Photography: Showing scale in images.

This is a short post about an interesting subject.  Steve, over at  blog, or see my blogroll at the right, posted an interesting article about showing scale in your landscape and scenic photos.  He is so right in describing how necessary it is. 

Here is one of my photos of Santa Elena Canyon, in Big Bend National Park.  The canyon walls rise 1,500 feet and I wanted to show the scale in the photo.  I was on a narrow trail on the north wall, about 100 feet above the Rio Grande River.  I was trying to show a total view of the walls in the photo, so I needed to do a vertical shot.  I needed that something to show scale, as Steve mentions.  I noticed a hiker plodding along the shore below me.  I waited until he walked into the frame, before snapping the photo.  Here is the result, and you will see the tiny hiker down in the bottom left corner.  Click on the image to enlargement.

Hiker in Santa Elena Canyon

It always amuses me, when I have this photo on display at art shows.  People will notice the canyon walls first, then when they finally notice the hiker, it is like,  WOW!, it blows their mind.  But without the hiker, those grasses wouldnt look as large as they actually are.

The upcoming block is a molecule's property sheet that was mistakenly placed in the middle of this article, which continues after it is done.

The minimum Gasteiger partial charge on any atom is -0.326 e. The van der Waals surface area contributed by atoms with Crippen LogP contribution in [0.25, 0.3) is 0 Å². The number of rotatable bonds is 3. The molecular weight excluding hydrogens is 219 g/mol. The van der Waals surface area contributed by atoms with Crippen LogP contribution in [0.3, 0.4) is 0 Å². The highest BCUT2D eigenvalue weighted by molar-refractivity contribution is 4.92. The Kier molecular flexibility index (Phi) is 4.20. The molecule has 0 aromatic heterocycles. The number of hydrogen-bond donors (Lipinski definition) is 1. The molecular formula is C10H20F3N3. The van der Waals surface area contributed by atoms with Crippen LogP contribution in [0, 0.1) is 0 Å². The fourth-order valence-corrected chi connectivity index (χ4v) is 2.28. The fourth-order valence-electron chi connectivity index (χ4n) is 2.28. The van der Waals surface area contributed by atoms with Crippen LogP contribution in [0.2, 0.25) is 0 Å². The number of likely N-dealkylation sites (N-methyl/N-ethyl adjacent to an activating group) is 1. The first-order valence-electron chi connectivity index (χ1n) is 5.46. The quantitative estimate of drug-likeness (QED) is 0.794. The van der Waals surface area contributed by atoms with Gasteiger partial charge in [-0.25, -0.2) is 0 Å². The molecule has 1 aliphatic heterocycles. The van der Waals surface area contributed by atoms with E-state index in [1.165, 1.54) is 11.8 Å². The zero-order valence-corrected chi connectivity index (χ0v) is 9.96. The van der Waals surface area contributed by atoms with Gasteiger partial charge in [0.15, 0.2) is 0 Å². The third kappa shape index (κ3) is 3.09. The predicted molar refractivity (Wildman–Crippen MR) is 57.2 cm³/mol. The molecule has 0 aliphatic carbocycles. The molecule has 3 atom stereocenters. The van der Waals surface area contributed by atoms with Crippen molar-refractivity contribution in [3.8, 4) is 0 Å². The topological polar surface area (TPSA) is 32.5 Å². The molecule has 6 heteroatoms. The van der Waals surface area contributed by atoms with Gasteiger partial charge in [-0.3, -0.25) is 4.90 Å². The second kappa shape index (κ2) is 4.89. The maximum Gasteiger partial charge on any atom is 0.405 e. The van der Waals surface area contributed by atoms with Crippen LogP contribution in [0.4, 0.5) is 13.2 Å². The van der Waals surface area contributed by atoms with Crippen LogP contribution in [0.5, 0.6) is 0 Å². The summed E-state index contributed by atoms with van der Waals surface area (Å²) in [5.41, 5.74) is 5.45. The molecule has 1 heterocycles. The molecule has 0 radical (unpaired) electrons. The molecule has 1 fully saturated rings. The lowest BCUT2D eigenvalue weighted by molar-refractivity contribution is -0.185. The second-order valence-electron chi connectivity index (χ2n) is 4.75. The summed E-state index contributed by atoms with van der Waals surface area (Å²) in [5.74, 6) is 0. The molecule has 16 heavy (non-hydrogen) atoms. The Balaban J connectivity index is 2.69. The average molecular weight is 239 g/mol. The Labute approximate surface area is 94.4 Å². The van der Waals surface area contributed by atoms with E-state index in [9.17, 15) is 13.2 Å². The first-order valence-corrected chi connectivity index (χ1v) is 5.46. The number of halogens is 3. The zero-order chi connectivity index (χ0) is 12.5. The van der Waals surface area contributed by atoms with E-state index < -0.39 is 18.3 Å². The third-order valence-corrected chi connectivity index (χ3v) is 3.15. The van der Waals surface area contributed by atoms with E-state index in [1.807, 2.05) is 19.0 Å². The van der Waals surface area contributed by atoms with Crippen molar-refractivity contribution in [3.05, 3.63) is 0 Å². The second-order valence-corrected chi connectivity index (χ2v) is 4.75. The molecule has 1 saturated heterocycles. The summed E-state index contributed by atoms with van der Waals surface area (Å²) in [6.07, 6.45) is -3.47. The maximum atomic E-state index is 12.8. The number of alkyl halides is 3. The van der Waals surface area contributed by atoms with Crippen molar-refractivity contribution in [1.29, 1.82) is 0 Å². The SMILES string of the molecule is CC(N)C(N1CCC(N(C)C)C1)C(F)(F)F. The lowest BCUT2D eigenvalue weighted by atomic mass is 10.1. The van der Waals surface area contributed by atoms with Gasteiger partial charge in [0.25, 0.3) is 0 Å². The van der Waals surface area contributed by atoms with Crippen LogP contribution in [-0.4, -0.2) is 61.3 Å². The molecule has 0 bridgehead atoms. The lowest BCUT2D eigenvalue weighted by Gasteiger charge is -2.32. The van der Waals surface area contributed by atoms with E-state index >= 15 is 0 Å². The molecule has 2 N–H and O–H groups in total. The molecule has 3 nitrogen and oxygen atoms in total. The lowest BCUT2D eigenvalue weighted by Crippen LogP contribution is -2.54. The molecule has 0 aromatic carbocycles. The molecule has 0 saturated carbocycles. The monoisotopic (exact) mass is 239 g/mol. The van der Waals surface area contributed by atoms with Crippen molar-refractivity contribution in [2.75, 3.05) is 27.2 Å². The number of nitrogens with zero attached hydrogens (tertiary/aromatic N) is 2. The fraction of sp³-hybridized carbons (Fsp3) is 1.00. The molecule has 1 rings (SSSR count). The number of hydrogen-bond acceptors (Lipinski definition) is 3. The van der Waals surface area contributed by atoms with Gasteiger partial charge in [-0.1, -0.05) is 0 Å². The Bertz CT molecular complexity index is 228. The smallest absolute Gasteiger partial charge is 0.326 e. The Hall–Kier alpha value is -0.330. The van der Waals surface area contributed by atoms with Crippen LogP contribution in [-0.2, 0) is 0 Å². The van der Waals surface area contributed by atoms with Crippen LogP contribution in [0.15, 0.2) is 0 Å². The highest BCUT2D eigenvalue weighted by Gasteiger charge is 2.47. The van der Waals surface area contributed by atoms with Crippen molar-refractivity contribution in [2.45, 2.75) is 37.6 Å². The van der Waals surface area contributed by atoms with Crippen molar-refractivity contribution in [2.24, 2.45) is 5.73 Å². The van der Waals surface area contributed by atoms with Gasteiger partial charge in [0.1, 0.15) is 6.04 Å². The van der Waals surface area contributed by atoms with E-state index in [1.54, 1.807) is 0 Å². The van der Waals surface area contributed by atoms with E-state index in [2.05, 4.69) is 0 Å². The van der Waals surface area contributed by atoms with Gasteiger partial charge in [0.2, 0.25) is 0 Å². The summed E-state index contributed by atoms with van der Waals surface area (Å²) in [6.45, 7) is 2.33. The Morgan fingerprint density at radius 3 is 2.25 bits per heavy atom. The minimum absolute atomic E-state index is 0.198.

Big Bend Series, Part III Pinto Canyon

When we took our recent trip to the Big Bend Country, our first stop was Marfa, Texas.  Here are some of the photos from that area.

High Plains near Marf, Texas

Horses and Blue Mountain near Fort Davis, Texas

An exciting side trip from Marfa is an old county road that starts from just west of Marfa and ends up at Ruidosa, Texas, down near the Rio Grande River.  The first 20 miles or so is paved, but from there on it is about another 30 miles down through Pinto Canyon.  Rough going, but we made it one time in our mini-van.  We saw only three vehicles the whole trip and they were all Border Patrol trucks.  The road eventually climbs up near Chinati Peak.

Road to Pinto Canyon

Lonely Old Truck in Pinto Canyon

After finally reaching Highway 170, you can turn left, toward the east.  That will take you on one of most spectacular drives in the country, leading you to Lajitas.  We will cover that on another post.